However, Missouri’s special victim list also includes highway workers, cable workers, mass transit employees, and utility workers as well as parole officers, probation officers, and jailers while they are performing their official duties.
How Will an Attorney Defend You Against an Assault Charge?
Even when no one is actually injured, a defendant may be convicted for assault in Missouri merely for trying to injure someone. A Jefferson County criminal defense attorney may defend you by insisting that:
- You acted in self-defense or in the defense of someone else.
- Your action was not intentional or willful.
- You have been misidentified and someone else committed the assault.
- The “victim” fabricated the story, and no assault actually happened.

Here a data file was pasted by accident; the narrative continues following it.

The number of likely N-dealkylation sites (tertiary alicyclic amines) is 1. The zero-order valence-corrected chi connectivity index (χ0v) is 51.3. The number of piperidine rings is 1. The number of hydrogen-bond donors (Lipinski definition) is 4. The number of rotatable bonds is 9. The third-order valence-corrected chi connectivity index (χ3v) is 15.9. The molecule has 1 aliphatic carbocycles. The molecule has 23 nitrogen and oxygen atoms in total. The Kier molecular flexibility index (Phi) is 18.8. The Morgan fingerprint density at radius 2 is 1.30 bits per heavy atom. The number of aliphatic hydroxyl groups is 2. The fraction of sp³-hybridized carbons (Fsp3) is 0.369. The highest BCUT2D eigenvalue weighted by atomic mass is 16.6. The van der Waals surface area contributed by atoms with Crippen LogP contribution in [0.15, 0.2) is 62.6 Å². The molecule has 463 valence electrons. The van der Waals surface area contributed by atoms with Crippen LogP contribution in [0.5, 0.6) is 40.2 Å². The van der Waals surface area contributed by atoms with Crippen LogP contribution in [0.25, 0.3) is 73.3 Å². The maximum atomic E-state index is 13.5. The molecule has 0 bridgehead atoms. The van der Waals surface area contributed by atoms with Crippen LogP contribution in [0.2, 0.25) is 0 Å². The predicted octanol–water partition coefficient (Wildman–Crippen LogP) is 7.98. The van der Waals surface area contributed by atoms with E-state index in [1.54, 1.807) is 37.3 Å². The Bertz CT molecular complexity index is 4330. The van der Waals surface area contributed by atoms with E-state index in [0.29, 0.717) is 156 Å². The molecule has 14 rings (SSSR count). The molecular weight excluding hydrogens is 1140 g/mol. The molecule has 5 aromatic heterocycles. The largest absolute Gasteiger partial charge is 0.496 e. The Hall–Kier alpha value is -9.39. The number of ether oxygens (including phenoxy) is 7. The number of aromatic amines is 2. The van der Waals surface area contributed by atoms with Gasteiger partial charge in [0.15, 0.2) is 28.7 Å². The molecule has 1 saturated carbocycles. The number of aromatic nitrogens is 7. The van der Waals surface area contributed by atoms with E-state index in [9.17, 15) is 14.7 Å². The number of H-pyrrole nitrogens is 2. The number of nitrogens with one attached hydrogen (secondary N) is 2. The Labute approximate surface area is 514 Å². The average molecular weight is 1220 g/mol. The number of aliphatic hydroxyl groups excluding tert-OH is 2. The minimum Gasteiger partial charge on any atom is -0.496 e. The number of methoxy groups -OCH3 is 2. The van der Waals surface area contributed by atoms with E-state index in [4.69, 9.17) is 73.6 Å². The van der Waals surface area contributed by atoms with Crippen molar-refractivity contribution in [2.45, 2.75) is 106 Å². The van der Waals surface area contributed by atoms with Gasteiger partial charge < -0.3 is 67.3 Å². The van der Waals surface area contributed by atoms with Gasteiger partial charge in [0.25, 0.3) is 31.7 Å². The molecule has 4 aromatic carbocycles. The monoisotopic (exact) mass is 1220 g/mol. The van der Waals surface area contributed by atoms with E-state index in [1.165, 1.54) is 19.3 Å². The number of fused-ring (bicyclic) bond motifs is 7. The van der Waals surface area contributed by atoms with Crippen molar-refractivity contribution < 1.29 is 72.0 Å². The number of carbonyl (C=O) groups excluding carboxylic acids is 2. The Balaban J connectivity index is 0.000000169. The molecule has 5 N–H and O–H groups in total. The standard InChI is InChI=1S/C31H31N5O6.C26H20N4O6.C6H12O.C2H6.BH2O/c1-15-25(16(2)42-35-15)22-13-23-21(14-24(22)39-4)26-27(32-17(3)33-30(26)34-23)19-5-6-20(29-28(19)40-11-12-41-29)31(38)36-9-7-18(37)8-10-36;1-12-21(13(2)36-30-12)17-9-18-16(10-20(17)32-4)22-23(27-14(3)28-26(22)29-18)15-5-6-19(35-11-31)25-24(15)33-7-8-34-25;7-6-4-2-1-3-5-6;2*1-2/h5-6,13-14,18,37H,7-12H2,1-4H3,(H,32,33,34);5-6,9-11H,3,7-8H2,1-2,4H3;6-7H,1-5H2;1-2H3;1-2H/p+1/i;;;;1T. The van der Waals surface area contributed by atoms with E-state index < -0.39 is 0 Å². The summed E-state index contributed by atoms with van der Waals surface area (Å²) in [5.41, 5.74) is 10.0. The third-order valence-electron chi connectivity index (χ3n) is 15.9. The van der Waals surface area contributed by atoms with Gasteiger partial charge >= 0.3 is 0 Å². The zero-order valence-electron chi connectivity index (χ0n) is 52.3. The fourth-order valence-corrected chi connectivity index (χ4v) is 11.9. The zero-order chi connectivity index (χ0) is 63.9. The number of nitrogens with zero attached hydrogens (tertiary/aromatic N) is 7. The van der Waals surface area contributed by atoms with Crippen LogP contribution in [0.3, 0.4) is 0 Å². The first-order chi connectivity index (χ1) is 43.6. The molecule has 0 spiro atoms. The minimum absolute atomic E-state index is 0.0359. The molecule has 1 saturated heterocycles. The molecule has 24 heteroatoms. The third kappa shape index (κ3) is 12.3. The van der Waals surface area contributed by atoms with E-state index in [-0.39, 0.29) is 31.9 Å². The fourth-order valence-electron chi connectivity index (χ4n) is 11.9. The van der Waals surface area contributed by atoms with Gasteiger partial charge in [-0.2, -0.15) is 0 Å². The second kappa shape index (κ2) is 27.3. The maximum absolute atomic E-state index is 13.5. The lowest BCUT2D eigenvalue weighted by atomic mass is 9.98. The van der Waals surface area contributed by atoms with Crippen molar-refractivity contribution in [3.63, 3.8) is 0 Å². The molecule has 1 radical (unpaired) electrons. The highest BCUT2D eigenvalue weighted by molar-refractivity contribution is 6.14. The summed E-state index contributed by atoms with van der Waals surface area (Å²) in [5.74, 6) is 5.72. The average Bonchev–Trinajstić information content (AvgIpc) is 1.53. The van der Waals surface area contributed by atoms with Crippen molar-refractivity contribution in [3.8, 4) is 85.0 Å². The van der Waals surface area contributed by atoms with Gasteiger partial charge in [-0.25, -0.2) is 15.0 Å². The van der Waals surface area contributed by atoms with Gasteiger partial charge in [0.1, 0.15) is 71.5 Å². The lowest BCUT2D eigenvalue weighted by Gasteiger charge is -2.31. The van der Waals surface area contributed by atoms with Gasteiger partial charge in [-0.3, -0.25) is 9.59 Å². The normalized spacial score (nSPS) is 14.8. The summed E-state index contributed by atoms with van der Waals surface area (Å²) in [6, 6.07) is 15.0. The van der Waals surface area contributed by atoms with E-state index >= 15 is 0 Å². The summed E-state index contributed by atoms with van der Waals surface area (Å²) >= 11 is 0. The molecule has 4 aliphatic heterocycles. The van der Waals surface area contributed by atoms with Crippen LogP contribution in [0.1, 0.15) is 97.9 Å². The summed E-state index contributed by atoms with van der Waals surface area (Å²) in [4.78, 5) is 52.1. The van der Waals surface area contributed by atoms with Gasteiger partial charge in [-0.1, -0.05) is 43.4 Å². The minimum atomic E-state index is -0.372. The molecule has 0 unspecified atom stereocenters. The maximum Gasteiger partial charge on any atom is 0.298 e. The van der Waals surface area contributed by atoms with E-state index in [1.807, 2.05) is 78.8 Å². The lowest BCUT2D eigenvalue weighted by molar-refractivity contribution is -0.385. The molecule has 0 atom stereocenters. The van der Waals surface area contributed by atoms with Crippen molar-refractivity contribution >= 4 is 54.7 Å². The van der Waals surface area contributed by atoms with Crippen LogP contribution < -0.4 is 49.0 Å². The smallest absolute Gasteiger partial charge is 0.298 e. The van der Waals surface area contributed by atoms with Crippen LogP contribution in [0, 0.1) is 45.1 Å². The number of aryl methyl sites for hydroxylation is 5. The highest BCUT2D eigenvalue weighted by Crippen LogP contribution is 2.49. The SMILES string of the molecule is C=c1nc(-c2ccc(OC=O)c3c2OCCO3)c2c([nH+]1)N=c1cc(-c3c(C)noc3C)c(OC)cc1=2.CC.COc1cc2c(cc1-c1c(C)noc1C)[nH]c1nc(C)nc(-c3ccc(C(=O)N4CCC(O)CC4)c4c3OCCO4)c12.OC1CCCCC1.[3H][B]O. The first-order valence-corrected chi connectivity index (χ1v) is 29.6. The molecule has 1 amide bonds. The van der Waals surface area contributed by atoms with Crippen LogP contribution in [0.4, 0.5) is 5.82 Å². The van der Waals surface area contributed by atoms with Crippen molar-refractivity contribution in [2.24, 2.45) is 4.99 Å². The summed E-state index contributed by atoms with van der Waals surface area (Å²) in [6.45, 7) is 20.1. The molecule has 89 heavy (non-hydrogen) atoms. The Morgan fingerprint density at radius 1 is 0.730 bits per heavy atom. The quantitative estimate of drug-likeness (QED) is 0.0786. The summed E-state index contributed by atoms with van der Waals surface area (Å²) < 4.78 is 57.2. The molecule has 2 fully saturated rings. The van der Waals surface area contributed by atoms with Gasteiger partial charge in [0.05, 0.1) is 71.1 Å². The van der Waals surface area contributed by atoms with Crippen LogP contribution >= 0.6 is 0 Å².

The precise defense strategy of a Missouri criminal defense attorney in an assault case will hinge on the details of the charge. A defense attorney will usually attempt to have an assault charge reduced to a lesser charge or simply dismissed.
When Should You Contact a Missouri Criminal Defense Lawyer?
If you are innocent of an assault charge and the charge cannot be dropped or dismissed, you have the right to insist on a jury trial where your attorney will ask the jury to find you not guilty.
If you are placed under arrest for an assault charge, exercise your right to remain silent, politely insist on having your lawyer present before you answer any questions, and contact a Jefferson County criminal defense lawyer at once. Your future and your freedom may depend on it.